appellant came to know about the dismissal of its
objection filed before the Executing
1 Court, under Order 21 Rule 90 of the CPC it made
enquiries and filed the appeal. While considering the
application for condonation of delay no straight jacket
formula is prescribed to come to the conclusion if
sufficient and good grounds have been made out or not.
Each case has to be weighed from its facts and the
circumstances in which the party acts and behaves. From
the conduct behaviour and attitude of the appellant it
cannot be said that it had been absolutely callous and
negligent in prosecuting the matter. Even though Mr.
Vijay Hansaria appearing for the respondent No.5 has
argued the matter at length and tried his best to
persuade us to come to the conclusion that no
sufficient grounds made out to interfere with the
concurrent findings of facts but we are afraid, we are
not satisfied with the line of arguments so adopted by
the counsel for respondent No.5 and cannot subscribe to the same.
After all, justice can be done only when the matter is
fought on merits and in accordance with law rather than
to dispose it of on such technicalities and that too at
the threshold. Both sides had tried to argue the
matter on merits but we refrain ourselves from touching
the merits of the matter as that can best be done by
the Executing Court which had denied an opportunity to
the appellant to lead evidence and to prove the issues so formulated.
In our opinion, ends of justice would be met by setting aside the impugned orders and matter is remitted to the Executing Court to consider and dispose of appellant’s objections filed under Order 21 Rule 90 of CPC on merits and in accordance with law, at an early date. It is pertinent to point out that unless malafides are write large on the conduct of the party, generally as a normal rule, delay should be condoned. In the legal arena, an attempt should always be made to allow the matter to be contested on merits rather than to throw it on such technalities.
Apart from the above, appellant would not have gained in any manner whatsoever, by not filing the appeal within the period of limitation. It is also worth noticing that delay was also not that huge, which could not have been condoned, without putting the respondents to harm or prejudice. It is the duty of the Court to see to it that justice should be done between the parties.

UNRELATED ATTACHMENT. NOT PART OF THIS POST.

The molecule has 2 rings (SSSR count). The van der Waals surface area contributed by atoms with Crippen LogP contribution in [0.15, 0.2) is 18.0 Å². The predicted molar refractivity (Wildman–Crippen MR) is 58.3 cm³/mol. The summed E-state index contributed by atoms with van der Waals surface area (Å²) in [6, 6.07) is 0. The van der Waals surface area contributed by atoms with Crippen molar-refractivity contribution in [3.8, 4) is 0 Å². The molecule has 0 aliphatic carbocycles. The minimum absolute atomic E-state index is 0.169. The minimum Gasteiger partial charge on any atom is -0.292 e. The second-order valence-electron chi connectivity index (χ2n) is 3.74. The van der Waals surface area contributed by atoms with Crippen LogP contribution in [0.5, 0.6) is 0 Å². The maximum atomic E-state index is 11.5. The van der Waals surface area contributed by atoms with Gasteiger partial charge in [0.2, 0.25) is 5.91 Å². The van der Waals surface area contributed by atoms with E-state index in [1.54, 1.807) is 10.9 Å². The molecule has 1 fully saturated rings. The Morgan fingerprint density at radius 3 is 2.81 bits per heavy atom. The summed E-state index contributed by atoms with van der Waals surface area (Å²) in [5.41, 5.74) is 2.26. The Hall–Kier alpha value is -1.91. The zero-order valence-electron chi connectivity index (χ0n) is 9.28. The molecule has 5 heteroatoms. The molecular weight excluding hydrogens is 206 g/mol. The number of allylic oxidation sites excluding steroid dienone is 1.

For the aforesaid reasons the impugned orders passed by Appellate Court, and order passed by the High Court,are hereby set aside and quashed. As a consequence,the matter stands remitted to the Executing Court for deciding the appellant’s application filed under Order 21 Rule 90 of CPC at an early date on merits. Since there are only two contesting parties to the litigation that is to say the appellant and respondent No.5, both would appear before the Executing Court on 20/7/2010.
Being an old case an endeavour would be made by the Executing Court to take up the case as far as possible, on day-to-day basis and no party would seek an undue adjournment in the matter. We make it clear that we have expressed no opinion, on the merits of the matter and any observation made herein would not be construed as an expression of opinion on merits.
4 We are conscious of the fact that respondent No.5 has been put to inconvenience and harassment as admittedly it had deposited a huge amount of Rs.22,65,000/- in the year 1992 but has not been able to get any fruits thereof till date. Therefore the appellant’s appeal is allowed subject to payment of Rs.50,000/- (Rupees fifty thousand) to respondent No.5 within three weeks hereof. Payment of cost is condition precedent, without which the appellant would not be allowed to prosecute its objections. The appeal therefore stands allowed to the aforesaid extent. The appellant to bear the cost through out. In the light of this order, other civil appeal No. 2397/2008 stands allowed to the aforesaid extent only.
June 9, 2010.